Split Pea & Ham Soup is one of the best soups ever, in my opinion and the secret is the ham bone. Ham bone split pea soup is the pinnacle of split pea soups and it’s probably because you don’t get it that often. All colour aside, this is one of my favourite soups in the whole wide world, no exaggeration.
Split Pea Soup Using the Ham Bone
Split pea soup just HAS to be made with a ham bone (yes, yes, I know that you can make a vegetarian one, or one without a ham bone but that’s not what I’m talking about here) to be the best split pea soup. That ham bone…and cooking it for hours….oh so good. There’s just something about that slow cooking of a ham bone that gets everything good going in this soup.
It also is the world’s ugliest soup to photograph. I tried, I really did. This post has been updated from years ago and the photos are better, but it’s still a green soup.
Split pea soup is also a pretty darn healthy soup for you, ham bone or not. Those peas are chock full of iron and protein and apparently I hear that vegetables are good for you. So I hear. I know that there is a lot of sodium in this, but when you weigh out the benefits of everything else it’s a pretty guilt free soup.
It’s also what my sister and I fight over at every holiday meal – who gets the ham bone for soup afterwards. That can’t just be my family, right? RIGHT?? ( Lordy, tell me it’s not just us that is weird like that.)
Tips & Tricks for Making Split Pea Soup
- Split pea soup has to be the most unreliable soup ever time-wise, it must be the different peas used, the amount they are dried out, who knows, but it is never the same, even if you use the same amount of peas and water. I cook mine until they are completely dissolved and make a wonderful, creamy soup.
- I like my split pea soup incredibly thick, so thick you can use bread to eat it instead of a spoon. You might like yours more soupy than I, so at the end feel free to add in more chicken stock until it is the right consistency for you.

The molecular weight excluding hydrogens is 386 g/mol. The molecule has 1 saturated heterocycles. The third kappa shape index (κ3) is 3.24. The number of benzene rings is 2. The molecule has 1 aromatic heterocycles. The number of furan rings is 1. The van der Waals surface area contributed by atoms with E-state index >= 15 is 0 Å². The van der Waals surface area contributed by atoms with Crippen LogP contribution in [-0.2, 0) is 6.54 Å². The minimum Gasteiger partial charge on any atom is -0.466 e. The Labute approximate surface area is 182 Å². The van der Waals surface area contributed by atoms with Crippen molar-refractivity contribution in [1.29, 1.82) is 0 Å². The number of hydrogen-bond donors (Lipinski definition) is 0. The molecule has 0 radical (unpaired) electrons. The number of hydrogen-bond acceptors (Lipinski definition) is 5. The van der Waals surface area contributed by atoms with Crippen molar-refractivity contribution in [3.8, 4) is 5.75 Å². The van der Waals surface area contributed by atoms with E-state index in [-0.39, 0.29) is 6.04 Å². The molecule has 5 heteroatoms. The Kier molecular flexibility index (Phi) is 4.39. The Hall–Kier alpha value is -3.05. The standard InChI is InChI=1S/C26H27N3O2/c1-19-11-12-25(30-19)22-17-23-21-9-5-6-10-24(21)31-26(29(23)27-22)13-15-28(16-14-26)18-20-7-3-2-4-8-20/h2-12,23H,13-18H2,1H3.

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Split Pea & Ham Soup (Using the Ham Bone)
- Prep Time
- 10 minutes
- Cook Time
- 5 hours
- Total Time
- 1 hour 10 minutes
- Karlynn Johnston
- 1 450 gram bag of dried split peas (2 1/4 cups)
- 1 cup chopped onion
- 1 cup chopped celery
- 1 cup chopped carrots
- 6-8 cups chicken stock
- 1 cup diced leftover ham this can be removed from the bone
- 1 ham bone
- 2-3 bay leaves
Crock Pot Split Pea Soup
Give the split peas a good rinse in a colander, then put everything in your crock pot, peas, celery, onions, carrots, ham and bay leaves.
Pour the chicken stock over and stir.
Add the ham bone in and nestle into the middle of the soup in the crock pot, making sure that it is fully or mostly submerged into the chicken stock.
Cook on low for 6-8 hours or on high for 4-6 hours. It will all depend on how fast your peas cook, they can be unreliable with the time it takes! I usually look at this as an all day, on low temperature crock pot split pea soup.
When the peas are soft and melt into the soup when stirred, remove the ham bone. If wanted, cut off any excess ham that might be left and mix into the soup. Mix the soup until all of the green peas dissolve into the broth. Serve.
Stove Top Split Pea Soup
In a large stockpot, add 1 tbsp of olive oil and heat to medium high heat.
Fry the onions in the olive oil until soft, then add in the carrots and celery. Fry for another 5 minutes.
Pour in the chicken stock, then add in the split peas, the ham, the bay leaves and the ham bone. Stir to get everything mixed.
Cover and simmer on low-medium heat ( you want it to simmer lightly, not boil rapidly) for 90-120 minutes, or until the peas are soft and dissolve into the soup.
Once the peas are ready, remove the ham bone and plate it. Remove any ham on the bone that you want to add to the soup.
Stir to make sure that all of the peas are dissolved, then serve.
Nutritional values will vary based on types of products used and individual measuring methods.
All calories and info are based on a third party calculator and are only an estimate. Actual nutritional info will vary with brands used, your measuring methods, portion sizes and more.